Language between antinomies – Some Comments on Husserl's Philosophy of Language in the Logical Investigations

Petr Urban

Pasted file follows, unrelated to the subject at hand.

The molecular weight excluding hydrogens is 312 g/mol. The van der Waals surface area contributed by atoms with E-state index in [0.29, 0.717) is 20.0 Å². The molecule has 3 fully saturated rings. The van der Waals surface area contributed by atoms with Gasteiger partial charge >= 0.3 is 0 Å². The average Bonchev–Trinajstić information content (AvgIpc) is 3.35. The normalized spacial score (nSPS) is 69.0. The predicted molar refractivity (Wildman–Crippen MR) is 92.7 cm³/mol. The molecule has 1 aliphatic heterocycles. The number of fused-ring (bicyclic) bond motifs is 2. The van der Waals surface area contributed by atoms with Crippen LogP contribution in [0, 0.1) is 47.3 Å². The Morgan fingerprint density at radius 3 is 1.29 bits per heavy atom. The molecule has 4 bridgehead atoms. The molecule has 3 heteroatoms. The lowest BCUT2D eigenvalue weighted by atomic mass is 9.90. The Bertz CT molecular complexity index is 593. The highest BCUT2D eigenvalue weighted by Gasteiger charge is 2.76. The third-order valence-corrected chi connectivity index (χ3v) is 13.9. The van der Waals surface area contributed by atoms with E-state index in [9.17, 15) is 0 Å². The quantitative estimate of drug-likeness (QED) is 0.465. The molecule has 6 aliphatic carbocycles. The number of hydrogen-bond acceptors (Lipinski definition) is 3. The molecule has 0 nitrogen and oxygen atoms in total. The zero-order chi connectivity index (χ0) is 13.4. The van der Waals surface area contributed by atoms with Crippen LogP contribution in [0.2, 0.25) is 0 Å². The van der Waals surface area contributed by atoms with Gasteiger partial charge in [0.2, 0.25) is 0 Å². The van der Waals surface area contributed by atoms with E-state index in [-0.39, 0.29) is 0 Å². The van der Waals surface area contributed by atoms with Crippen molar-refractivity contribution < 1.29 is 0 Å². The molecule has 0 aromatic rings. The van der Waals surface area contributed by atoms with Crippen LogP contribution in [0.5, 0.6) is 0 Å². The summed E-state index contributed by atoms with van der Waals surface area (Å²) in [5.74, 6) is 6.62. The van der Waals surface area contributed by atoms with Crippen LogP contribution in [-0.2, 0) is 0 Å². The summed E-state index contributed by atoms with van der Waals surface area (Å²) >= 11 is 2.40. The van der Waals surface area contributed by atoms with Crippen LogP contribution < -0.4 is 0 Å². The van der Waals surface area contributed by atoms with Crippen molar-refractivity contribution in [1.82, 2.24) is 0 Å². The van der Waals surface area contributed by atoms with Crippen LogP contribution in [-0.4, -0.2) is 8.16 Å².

In the Logical Investigations, Husserl seeks to thematise the phenomenon of language without relying on any preliminary theoretical judgements. In this way, he achieves a number valuable results: he presents a description of the linguistic praxis as an interplay of subjective and objective aspects and as a connection of different linguistic functions; he refutes the semantic fallacy, i.e. the notion that the meaning of an expression is its corresponding act of phantasy or its referential object; importantly, he reveals the ideal character of the linguistic sign and explains the indispensability of language for the realisation of complicated acts of thought. Yet on the other side, the analysis of language, as performed in the Logical Investigations, is clearly not guided by an interest in language as such; rather, it is only meant to support the overall construction of the work. Due to his preliminary theoretical decisions, Husserl isolates several essential aspects of the investigated phenomenon from their natural context and transforms them inappropriately into opposites. In the second step, he seeks to bridge these antinomical characterizations of language by means of artificial constructions and unjustified hierarchizations. We can discern the following five antinomies: analysis of language as a necessary starting point of all logical investigations vs. independence of the validity of logical investigations on all and any language; inexistence, presence, soliloquy vs. existence, non-presence, communication; ideality and objectivity of meaning vs. reality and subjectivity of meaning-intention; ideality of expression vs. reality of expression; a priori grammar vs. empirical grammars; language as an accidental support of thought vs. language as an inevitable means of thought.